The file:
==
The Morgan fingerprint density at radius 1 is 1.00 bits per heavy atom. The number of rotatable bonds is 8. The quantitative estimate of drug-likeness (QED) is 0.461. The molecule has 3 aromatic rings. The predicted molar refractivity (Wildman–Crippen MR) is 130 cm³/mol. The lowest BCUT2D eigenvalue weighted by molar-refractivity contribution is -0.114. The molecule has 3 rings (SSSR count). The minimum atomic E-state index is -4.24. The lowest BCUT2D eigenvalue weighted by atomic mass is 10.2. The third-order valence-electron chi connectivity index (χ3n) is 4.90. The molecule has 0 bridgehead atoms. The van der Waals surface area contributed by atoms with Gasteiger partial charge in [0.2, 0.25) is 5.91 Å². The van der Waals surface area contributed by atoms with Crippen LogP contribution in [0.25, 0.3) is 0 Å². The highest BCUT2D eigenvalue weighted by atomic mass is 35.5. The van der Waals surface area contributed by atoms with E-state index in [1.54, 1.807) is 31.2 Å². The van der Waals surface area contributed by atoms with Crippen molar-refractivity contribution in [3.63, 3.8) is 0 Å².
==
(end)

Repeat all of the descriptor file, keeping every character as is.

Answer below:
The Morgan fingerprint density at radius 1 is 1.00 bits per heavy atom. The number of rotatable bonds is 8. The quantitative estimate of drug-likeness (QED) is 0.461. The molecule has 3 aromatic rings. The predicted molar refractivity (Wildman–Crippen MR) is 130 cm³/mol. The lowest BCUT2D eigenvalue weighted by molar-refractivity contribution is -0.114. The molecule has 3 rings (SSSR count). The minimum atomic E-state index is -4.24. The lowest BCUT2D eigenvalue weighted by atomic mass is 10.2. The third-order valence-electron chi connectivity index (χ3n) is 4.90. The molecule has 0 bridgehead atoms. The van der Waals surface area contributed by atoms with Gasteiger partial charge in [0.2, 0.25) is 5.91 Å². The van der Waals surface area contributed by atoms with Crippen LogP contribution in [0.25, 0.3) is 0 Å². The highest BCUT2D eigenvalue weighted by atomic mass is 35.5. The van der Waals surface area contributed by atoms with E-state index in [1.54, 1.807) is 31.2 Å². The van der Waals surface area contributed by atoms with Crippen molar-refractivity contribution in [3.63, 3.8) is 0 Å².